As recently as a decade ago, grocery shopping in metropolitan Phoenix a la Mexicana was pretty limited. A carniceria here and there, and if you were lucky, your local grocer would stock a few spices and treats from south of the border.
Now that salsa has left ketchup in the dust as America's favorite condiment, the grocery world has expanded to embrace culinary and cultural diversity. Food City and Phoenix Pro Markets (formerly Phoenix Ranch Markets) have been catering to a largely Spanish-speaking clientele for quite some time. But now that the Supermercado De Walmart has opened doors in Phoenix, Latin-centric grocery shopping has definitely hit the mainstream. Here's a guide to what's great, what's good and what's gringo.
Today we bring you Supermercado De Walmart. Tomorrow will be Phoenix Pro Market, and we'll wrap it up Friday with Food City.
Supermercado De Walmart
Walmart's foray into the Mexican grocery market begins in Phoenix and Houston with a new concept, the Supermercado De Walmart. Located near 90th Avenue and Thomas (8921 W. Thomas Road, www.walmartstores.com), this expansive new store opened just last week. Packed into a strip mall -- pressed against a Starbucks and spitting distance from a McDonald's -- this one gives you what you're probably expecting.
Instead of feeling like a specialty store, this mega-chain merges suburban price-conscious shopping with a heavy mix of Latin American brands and products. For folks in Topeka, this might be a cultural shopping experience, but for savvy Phoenicians, it's almost a typical day in the neighborhood.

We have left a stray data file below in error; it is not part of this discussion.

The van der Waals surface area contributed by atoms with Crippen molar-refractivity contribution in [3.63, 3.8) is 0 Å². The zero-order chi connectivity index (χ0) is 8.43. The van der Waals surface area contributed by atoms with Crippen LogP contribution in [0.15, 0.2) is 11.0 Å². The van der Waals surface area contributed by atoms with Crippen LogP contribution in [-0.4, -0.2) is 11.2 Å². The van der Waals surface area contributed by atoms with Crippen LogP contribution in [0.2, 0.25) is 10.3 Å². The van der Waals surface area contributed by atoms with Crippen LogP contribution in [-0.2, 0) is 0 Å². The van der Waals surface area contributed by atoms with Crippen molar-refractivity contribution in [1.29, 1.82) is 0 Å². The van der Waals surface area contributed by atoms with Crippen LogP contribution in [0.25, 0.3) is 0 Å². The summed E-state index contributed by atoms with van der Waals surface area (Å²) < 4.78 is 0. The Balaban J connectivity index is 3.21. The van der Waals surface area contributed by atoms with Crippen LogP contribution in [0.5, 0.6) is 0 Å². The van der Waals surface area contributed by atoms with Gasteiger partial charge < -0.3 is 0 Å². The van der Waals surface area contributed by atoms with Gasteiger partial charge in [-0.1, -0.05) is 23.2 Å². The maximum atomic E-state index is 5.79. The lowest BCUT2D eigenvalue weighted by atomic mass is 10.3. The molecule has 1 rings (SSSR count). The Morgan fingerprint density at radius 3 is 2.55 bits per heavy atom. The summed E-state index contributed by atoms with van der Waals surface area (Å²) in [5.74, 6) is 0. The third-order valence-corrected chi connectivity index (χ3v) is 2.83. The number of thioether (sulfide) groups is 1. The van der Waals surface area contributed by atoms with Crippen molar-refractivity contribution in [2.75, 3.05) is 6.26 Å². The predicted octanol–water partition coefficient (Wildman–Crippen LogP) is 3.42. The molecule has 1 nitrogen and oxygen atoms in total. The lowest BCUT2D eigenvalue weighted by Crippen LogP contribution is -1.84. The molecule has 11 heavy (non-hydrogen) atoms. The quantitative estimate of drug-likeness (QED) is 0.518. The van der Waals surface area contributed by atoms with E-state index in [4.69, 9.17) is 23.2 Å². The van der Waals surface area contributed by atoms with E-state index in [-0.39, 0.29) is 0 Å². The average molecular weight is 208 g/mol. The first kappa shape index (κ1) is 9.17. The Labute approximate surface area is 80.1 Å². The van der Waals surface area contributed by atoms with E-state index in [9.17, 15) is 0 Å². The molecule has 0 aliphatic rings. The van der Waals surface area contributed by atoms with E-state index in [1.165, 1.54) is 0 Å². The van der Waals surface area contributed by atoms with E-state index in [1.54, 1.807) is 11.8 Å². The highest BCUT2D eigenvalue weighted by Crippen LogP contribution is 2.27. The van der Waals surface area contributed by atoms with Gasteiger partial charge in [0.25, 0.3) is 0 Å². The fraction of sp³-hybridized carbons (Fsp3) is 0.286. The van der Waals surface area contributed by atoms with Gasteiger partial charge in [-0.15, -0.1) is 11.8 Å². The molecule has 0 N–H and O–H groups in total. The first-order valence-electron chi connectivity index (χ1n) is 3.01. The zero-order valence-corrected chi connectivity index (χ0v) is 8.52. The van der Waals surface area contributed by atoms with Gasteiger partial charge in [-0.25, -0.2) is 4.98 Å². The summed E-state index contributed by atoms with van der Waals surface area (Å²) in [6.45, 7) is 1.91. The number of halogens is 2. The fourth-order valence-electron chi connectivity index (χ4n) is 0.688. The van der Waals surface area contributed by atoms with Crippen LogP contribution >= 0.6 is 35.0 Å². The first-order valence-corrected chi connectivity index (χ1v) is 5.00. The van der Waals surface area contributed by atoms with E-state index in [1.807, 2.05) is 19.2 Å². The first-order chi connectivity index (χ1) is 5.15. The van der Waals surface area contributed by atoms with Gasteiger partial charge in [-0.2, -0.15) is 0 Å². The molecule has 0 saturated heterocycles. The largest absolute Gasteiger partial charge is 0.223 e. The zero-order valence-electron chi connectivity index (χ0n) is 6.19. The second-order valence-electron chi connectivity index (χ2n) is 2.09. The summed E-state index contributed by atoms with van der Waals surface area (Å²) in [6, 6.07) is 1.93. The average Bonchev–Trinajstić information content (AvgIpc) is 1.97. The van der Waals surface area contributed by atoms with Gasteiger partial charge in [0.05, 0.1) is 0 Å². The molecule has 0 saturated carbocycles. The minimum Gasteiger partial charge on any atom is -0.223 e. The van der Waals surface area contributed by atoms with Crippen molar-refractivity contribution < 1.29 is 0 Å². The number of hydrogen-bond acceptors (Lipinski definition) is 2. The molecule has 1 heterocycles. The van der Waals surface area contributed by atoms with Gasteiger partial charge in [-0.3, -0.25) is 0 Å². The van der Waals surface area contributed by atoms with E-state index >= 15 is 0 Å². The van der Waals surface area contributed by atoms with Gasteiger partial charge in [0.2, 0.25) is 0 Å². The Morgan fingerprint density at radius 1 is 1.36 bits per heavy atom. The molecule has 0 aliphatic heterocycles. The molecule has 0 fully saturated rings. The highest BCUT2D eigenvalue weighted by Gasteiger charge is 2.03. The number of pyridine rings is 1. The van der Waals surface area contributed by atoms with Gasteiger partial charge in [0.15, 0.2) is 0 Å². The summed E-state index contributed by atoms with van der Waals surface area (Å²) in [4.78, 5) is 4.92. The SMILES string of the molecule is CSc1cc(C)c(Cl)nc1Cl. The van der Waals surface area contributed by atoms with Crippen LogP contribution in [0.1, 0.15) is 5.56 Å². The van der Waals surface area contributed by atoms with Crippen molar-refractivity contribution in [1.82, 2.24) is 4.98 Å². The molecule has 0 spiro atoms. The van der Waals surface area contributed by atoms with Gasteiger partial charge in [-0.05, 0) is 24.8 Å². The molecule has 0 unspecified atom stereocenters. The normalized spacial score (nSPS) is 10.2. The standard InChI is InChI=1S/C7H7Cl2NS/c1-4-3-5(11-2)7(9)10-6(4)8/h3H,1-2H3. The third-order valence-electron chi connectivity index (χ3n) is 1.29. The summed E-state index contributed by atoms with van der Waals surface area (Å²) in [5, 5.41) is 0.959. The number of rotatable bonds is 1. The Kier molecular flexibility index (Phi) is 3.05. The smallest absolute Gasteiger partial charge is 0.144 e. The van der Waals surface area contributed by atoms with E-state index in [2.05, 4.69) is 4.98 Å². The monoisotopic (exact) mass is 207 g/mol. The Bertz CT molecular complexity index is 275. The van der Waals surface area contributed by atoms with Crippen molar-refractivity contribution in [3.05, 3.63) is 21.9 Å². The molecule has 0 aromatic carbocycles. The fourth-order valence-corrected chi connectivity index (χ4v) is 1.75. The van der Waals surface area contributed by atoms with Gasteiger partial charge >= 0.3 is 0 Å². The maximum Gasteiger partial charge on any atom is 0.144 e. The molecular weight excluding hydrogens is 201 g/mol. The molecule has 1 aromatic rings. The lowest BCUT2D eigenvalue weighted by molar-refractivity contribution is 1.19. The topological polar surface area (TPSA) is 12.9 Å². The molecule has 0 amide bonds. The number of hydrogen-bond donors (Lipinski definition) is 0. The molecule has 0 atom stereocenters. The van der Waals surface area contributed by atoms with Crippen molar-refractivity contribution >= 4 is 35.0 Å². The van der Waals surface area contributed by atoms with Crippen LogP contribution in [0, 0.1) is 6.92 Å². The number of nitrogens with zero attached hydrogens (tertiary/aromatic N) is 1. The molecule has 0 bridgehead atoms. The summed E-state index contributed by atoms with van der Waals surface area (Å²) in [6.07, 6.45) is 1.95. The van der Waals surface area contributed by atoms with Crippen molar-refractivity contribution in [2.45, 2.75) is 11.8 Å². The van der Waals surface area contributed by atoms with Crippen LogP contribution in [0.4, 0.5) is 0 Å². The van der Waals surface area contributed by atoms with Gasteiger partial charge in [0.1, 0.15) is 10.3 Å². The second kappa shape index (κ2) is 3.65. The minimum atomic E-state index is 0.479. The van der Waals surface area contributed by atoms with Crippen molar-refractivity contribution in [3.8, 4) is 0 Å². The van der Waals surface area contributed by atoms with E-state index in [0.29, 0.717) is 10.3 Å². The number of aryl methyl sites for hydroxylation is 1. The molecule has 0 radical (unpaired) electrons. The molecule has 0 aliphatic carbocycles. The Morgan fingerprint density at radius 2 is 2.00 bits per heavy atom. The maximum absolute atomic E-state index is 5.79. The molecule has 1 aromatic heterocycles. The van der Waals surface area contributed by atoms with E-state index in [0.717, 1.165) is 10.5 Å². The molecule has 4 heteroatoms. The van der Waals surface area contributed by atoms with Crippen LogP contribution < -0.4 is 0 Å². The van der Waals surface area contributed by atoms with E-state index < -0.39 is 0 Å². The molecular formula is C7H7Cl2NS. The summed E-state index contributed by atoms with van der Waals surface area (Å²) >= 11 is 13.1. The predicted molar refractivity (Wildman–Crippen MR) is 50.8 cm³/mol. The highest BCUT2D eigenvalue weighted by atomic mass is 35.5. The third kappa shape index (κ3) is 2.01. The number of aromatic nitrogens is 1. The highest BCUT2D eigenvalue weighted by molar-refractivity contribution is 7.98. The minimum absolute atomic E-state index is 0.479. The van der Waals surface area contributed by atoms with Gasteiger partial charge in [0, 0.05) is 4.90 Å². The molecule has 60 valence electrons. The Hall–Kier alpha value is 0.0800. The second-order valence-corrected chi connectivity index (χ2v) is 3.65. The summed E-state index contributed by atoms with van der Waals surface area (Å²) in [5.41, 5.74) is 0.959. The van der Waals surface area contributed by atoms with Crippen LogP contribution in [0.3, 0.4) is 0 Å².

Authenticity and Price - This is definitely a corporate chain with a Mexican accent. The jamaica agua fresca tasted like Kool-Aid, but the real shocker was the fact that there was no carne asada to be found in the deli. Nor was there a tortilleria ("tortilla factory") or an on-site grill for fresh meats and chiles. At $4.74, the Supermercado had the least expensive to-go chicken, but they're not grilled in sight, as others are. Fresh American-style donuts were up against pan Nuevo. The limes were the most expensive of the three markets reviewed, at 20 for $1 (take that, Fry's!), and $2.50 for 80 taco-sized corn tortillas, but they were even with the rest with a gallon of milk ($1.98). Taco meat ($1.68) seemed like a good deal, but no signs could be found to say what kind of meat that might be, exactly. Fans of tamarind candy will be thrilled, since there's an entire section devoted to it. Signs were printed in English and Spanish, but that seemed almost unnecessary as there was a whole lot of English goin' on around every part of the store.
Atmosphere - Supermercado wins in the music department with a charming, live mariachi band (the day we visited, anyway). And, thankfully, Marc Anthony was piped thru the sound system, which is muy better than the ranchero music found elsewhere. Missing were the festive piñatas present at other stores. In their place were loads of signs pronouncing the virtues of saving money. Liberal use of primary colors are a welcome change to the typical beige faux-Tuscan grocer décor found in the 'burbs. This is definitely a part of a big corporate chain, but overall, it was bright, cheerful, and a nice place to grocery shop.
General Grocery Store-ness - Great modern displays, and a budget kitchen accessories department were impressive. Fans of backyard grilling will be delighted with the easy access charcoal, grills, and summertime favorites. This would be a no-brainer for a regular shopping outing, and there's little doubt your typical suburban shopper would find all their grocery regulars like Diet Coke, mega packs of toilet paper, and Swiffers galore, punched up with some new spicy options.